Written by Jenn Hand, Holistic Nutritionist, Board Certified Health Coach, NBC-HWC

Wondering how to have “willpower” with food?

In my 13 year battle of relentlessly starting and stopping 116 diets, I convinced myself that all I needed was more willpower.

It’s not hard to believe, as every diet plan convinces us that if we “just” stick to their program, all of our food problems will be solved.

The problem is the belief that we need to have willpower at all. Willpower runs out. It ebbs and flows as we get more fatigued after we make decisions all day long. So how are we supposed to rely on it if it’s not consistent?

The idea that we need more willpower around food is a myth.

I’ve gone weeks eating green peppers and ranch dip, months adhering to a strict whole foods only diet, and days on cleanses. That requires serious willpower! Many of the women I’ve worked with, at some point in their lives, have used extensive willpower to adhere to some crazy diet. It’s not that willpower can’t “work” (well, for a few days or week anyway!), it’s that we’ve got to rely on something else for long term sustainability around how we eat.

The way to develop “willpower” is actually through balance. Instead of force, discipline and harsh rules, we learn how to let go of rigidity, how to fuel our bodies in an intuitive, holistic way and eat in a way that is satisfying and nutritious.

A few quick tips for more “willpower” (aka BALANCE so you don’t need to overeat!)

1. Eat regularly and often

Don’t let yourself get too hungry! By keeping your blood sugar even and steady, you regulate your body’s natural cadence and rhythms during the day. This allows you to make more rational choices since hanger is a real thing!

2. Explore where emotions impact how you eat

Sometimes it’s not that we need more discipline; it’s that we’re eating due to stress, boredom, loneliness, or other emotions. Take a look at where you’re eating for comfort, to distract, or escape something and work on processing the emotion, situation or feeling instead of focusing on using more willpower.

Explore where emotions impact how you eat

3. Let go of rigid rules

Oftentimes, hard rules make us want to rebel. We make rules to try to “reign ourselves in,” but for me, the more rules I make for myself, the more I overeat! It’s a paradox that we feel more in control when we learn to let go of control just a bit. See if you can identify which food rules you have that cause you to rebel and soften them to better serve you. For example, if “I can’t eat bread” is a rule, can you reframe it to “I’m working to have a healthy relationship to bread” or “I am paying more attention to how I feel when I eat bread”?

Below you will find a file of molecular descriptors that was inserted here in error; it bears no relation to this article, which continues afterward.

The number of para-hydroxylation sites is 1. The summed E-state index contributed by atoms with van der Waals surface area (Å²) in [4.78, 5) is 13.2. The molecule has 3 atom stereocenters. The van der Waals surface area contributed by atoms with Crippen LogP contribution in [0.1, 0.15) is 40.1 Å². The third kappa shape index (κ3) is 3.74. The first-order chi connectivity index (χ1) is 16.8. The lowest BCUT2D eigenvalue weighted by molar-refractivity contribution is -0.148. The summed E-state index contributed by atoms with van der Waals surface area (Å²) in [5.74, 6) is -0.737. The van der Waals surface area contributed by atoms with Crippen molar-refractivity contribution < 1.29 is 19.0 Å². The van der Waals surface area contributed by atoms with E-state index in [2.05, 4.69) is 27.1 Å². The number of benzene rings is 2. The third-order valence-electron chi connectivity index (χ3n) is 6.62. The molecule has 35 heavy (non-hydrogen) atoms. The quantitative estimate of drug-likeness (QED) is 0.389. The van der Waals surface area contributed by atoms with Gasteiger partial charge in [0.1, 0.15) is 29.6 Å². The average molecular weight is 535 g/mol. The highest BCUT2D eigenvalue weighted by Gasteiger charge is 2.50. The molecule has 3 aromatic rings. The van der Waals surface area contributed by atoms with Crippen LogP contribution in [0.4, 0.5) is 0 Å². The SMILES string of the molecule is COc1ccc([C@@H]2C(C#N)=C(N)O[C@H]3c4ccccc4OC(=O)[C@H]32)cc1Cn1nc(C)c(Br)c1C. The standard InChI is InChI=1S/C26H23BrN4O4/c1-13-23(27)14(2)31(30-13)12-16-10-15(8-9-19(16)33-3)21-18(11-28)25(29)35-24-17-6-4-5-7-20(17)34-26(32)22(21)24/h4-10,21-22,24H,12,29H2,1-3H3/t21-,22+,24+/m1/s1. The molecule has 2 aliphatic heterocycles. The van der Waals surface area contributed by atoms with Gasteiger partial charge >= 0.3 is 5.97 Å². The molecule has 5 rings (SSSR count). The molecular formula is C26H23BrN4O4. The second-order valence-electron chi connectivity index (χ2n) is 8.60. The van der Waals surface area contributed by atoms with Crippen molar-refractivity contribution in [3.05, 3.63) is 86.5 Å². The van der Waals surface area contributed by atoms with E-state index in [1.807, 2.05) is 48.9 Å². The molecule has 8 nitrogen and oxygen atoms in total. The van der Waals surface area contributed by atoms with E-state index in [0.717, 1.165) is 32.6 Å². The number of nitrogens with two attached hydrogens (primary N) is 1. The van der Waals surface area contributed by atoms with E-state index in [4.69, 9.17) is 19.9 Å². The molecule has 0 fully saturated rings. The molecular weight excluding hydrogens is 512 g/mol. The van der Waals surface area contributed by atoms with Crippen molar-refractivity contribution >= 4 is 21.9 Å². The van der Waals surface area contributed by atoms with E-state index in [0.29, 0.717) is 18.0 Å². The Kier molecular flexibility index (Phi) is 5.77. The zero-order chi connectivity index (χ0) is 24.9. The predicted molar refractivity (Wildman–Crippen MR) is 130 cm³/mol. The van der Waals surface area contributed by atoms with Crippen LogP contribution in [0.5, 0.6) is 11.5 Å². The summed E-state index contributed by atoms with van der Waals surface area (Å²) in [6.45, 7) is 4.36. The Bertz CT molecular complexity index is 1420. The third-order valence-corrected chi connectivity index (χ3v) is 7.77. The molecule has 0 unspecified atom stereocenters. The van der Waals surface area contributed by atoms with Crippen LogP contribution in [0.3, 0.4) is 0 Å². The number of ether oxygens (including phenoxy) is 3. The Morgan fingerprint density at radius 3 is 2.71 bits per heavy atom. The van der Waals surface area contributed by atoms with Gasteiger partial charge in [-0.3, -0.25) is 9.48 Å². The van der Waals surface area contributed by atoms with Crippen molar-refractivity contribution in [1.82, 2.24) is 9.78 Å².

4. Focus on curiosity vs punishment

One mindset shift that really helped me was the shift from a critical mindset to a curious one. When we get curious about our habits and behaviors around food, we’re better able to see what’s working and why we engage in certain behaviors. This curiosity helps us naturally shift out of habits that don’t serve us.

Criticism leads to punishing ourselves, and never gives us what we really want in the long term: freedom and peace around food.

Sometimes, nothing may sound appetizing and that’s okay! Not every meal will be the best meal you’ve ever had. We’re aiming for an overall sense of satisfaction and nourishment.

Read More

How To Deal with Food Guilt During Recovery

How to Stop Obsessing Over Food and Weight

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You don’t have to be obsessed with food or have a million rules around eating to find your natural weight and learn to love your body. Ready to actually see a lasting change and experience true freedom?

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About the Author: 

Jenn Hand has been helping women like you become normal eaters since 2015.

She’s worked with thousands of women, helping them to balance their bodies, end bingeing, stop obsessing over food, and start feeling amazing again.  As a board-certified health coach and holistic nutritionist, Jenn knows how to support you in making real positive changes that last.

Her articles have been published on Mind Body Green, Tiny Buddha, Thrive Global and other local and global media platforms. She’s the author of How to Be a Normal Eater and the creator of The Normal Eater’s Club program. Listen to Jenn’s advice and tips on the Cake Doesn’t Count Podcast, or read more of her articles for free on the Food Freedom Blog.

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